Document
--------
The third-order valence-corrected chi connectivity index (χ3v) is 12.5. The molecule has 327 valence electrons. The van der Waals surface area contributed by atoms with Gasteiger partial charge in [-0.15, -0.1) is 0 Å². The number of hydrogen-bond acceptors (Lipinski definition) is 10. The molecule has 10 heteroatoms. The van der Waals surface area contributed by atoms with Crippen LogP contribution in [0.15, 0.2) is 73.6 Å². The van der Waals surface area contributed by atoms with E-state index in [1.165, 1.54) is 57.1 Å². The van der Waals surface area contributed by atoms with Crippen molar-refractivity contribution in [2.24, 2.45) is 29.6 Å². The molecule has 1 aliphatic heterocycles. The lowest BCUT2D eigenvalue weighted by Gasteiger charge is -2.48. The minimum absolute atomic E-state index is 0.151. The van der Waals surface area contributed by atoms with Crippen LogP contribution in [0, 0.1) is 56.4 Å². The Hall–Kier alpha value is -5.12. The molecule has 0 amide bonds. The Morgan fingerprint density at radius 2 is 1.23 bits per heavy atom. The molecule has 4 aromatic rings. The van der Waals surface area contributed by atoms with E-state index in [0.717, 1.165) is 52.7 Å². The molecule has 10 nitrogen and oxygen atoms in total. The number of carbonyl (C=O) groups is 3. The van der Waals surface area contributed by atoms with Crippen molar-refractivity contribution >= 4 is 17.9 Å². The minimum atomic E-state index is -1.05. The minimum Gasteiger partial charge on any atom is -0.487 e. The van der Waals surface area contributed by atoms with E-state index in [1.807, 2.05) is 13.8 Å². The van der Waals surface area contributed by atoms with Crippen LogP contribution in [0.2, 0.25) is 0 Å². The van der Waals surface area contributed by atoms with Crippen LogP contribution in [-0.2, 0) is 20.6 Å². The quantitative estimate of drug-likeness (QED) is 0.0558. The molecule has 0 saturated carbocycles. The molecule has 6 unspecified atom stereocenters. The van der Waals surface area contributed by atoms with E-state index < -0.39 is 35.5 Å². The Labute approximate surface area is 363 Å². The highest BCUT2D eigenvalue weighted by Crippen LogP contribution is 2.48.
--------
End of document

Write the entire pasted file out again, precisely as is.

The third-order valence-corrected chi connectivity index (χ3v) is 12.5. The molecule has 327 valence electrons. The van der Waals surface area contributed by atoms with Gasteiger partial charge in [-0.15, -0.1) is 0 Å². The number of hydrogen-bond acceptors (Lipinski definition) is 10. The molecule has 10 heteroatoms. The van der Waals surface area contributed by atoms with Crippen LogP contribution in [0.15, 0.2) is 73.6 Å². The van der Waals surface area contributed by atoms with E-state index in [1.165, 1.54) is 57.1 Å². The van der Waals surface area contributed by atoms with Crippen molar-refractivity contribution in [2.24, 2.45) is 29.6 Å². The molecule has 1 aliphatic heterocycles. The lowest BCUT2D eigenvalue weighted by Gasteiger charge is -2.48. The minimum absolute atomic E-state index is 0.151. The van der Waals surface area contributed by atoms with Crippen LogP contribution in [0, 0.1) is 56.4 Å². The Hall–Kier alpha value is -5.12. The molecule has 0 amide bonds. The Morgan fingerprint density at radius 2 is 1.23 bits per heavy atom. The molecule has 4 aromatic rings. The van der Waals surface area contributed by atoms with E-state index in [0.717, 1.165) is 52.7 Å². The molecule has 10 nitrogen and oxygen atoms in total. The number of carbonyl (C=O) groups is 3. The van der Waals surface area contributed by atoms with Crippen molar-refractivity contribution >= 4 is 17.9 Å². The minimum atomic E-state index is -1.05. The minimum Gasteiger partial charge on any atom is -0.487 e. The van der Waals surface area contributed by atoms with E-state index in [1.807, 2.05) is 13.8 Å². The van der Waals surface area contributed by atoms with Crippen LogP contribution in [0.2, 0.25) is 0 Å². The van der Waals surface area contributed by atoms with Crippen LogP contribution in [-0.2, 0) is 20.6 Å². The quantitative estimate of drug-likeness (QED) is 0.0558. The molecule has 0 saturated carbocycles. The molecule has 6 unspecified atom stereocenters. The van der Waals surface area contributed by atoms with E-state index < -0.39 is 35.5 Å². The Labute approximate surface area is 363 Å². The highest BCUT2D eigenvalue weighted by Crippen LogP contribution is 2.48.